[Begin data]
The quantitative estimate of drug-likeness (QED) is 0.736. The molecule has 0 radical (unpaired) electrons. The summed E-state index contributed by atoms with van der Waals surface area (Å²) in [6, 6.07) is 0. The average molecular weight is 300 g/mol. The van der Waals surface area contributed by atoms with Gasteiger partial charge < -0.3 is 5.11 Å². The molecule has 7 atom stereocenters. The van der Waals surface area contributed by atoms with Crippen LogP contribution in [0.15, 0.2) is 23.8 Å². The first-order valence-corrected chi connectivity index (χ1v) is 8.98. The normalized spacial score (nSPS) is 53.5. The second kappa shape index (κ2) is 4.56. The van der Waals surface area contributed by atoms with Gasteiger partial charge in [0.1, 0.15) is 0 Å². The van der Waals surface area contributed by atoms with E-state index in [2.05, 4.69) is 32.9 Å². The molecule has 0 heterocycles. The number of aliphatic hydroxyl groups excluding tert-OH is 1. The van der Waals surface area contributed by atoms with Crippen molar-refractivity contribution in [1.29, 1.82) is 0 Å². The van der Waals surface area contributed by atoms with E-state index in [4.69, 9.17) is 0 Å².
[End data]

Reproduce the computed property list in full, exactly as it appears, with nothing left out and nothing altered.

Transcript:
The quantitative estimate of drug-likeness (QED) is 0.736. The molecule has 0 radical (unpaired) electrons. The summed E-state index contributed by atoms with van der Waals surface area (Å²) in [6, 6.07) is 0. The average molecular weight is 300 g/mol. The van der Waals surface area contributed by atoms with Gasteiger partial charge < -0.3 is 5.11 Å². The molecule has 7 atom stereocenters. The van der Waals surface area contributed by atoms with Crippen LogP contribution in [0.15, 0.2) is 23.8 Å². The first-order valence-corrected chi connectivity index (χ1v) is 8.98. The normalized spacial score (nSPS) is 53.5. The second kappa shape index (κ2) is 4.56. The van der Waals surface area contributed by atoms with Gasteiger partial charge in [0.1, 0.15) is 0 Å². The van der Waals surface area contributed by atoms with E-state index in [2.05, 4.69) is 32.9 Å². The molecule has 0 heterocycles. The number of aliphatic hydroxyl groups excluding tert-OH is 1. The van der Waals surface area contributed by atoms with Crippen molar-refractivity contribution in [1.29, 1.82) is 0 Å². The van der Waals surface area contributed by atoms with E-state index in [4.69, 9.17) is 0 Å².